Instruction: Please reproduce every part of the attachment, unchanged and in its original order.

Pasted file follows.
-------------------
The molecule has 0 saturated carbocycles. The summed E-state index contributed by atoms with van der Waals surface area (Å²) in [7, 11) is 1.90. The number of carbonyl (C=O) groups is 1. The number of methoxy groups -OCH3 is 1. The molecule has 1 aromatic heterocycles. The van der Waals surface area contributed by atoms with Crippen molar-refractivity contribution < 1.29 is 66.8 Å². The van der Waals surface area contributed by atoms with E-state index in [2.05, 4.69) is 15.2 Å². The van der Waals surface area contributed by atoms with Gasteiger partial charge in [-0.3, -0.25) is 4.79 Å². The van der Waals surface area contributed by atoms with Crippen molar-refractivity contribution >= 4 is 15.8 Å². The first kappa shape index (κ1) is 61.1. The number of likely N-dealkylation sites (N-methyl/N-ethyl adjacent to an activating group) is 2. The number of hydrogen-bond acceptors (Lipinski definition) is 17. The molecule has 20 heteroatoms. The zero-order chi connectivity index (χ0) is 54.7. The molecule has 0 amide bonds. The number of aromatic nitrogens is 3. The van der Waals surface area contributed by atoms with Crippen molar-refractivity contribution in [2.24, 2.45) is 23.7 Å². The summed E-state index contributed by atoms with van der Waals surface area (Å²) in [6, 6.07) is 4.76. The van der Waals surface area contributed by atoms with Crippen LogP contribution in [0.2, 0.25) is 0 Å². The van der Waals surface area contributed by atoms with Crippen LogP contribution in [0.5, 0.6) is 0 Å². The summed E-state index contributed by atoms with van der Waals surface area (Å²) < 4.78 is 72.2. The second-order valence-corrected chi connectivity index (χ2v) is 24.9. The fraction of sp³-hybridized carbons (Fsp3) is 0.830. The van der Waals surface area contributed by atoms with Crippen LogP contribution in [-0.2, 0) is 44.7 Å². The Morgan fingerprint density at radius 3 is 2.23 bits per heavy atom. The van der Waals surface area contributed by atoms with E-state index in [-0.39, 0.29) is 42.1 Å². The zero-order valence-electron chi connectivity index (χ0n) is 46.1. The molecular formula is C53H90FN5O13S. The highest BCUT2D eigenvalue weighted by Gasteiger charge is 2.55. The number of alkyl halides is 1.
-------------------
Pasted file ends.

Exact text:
The molecule has 0 saturated carbocycles. The summed E-state index contributed by atoms with van der Waals surface area (Å²) in [7, 11) is 1.90. The number of carbonyl (C=O) groups is 1. The number of methoxy groups -OCH3 is 1. The molecule has 1 aromatic heterocycles. The van der Waals surface area contributed by atoms with Crippen molar-refractivity contribution < 1.29 is 66.8 Å². The van der Waals surface area contributed by atoms with E-state index in [2.05, 4.69) is 15.2 Å². The van der Waals surface area contributed by atoms with Gasteiger partial charge in [-0.3, -0.25) is 4.79 Å². The van der Waals surface area contributed by atoms with Crippen molar-refractivity contribution >= 4 is 15.8 Å². The first kappa shape index (κ1) is 61.1. The number of likely N-dealkylation sites (N-methyl/N-ethyl adjacent to an activating group) is 2. The number of hydrogen-bond acceptors (Lipinski definition) is 17. The molecule has 20 heteroatoms. The zero-order chi connectivity index (χ0) is 54.7. The molecule has 0 amide bonds. The number of aromatic nitrogens is 3. The van der Waals surface area contributed by atoms with Crippen molar-refractivity contribution in [2.24, 2.45) is 23.7 Å². The summed E-state index contributed by atoms with van der Waals surface area (Å²) in [6, 6.07) is 4.76. The van der Waals surface area contributed by atoms with Crippen LogP contribution in [0.2, 0.25) is 0 Å². The van der Waals surface area contributed by atoms with Crippen LogP contribution in [0.5, 0.6) is 0 Å². The summed E-state index contributed by atoms with van der Waals surface area (Å²) < 4.78 is 72.2. The second-order valence-corrected chi connectivity index (χ2v) is 24.9. The fraction of sp³-hybridized carbons (Fsp3) is 0.830. The van der Waals surface area contributed by atoms with Crippen LogP contribution in [-0.2, 0) is 44.7 Å². The Morgan fingerprint density at radius 3 is 2.23 bits per heavy atom. The van der Waals surface area contributed by atoms with E-state index in [-0.39, 0.29) is 42.1 Å². The zero-order valence-electron chi connectivity index (χ0n) is 46.1. The molecular formula is C53H90FN5O13S. The highest BCUT2D eigenvalue weighted by Gasteiger charge is 2.55. The number of alkyl halides is 1.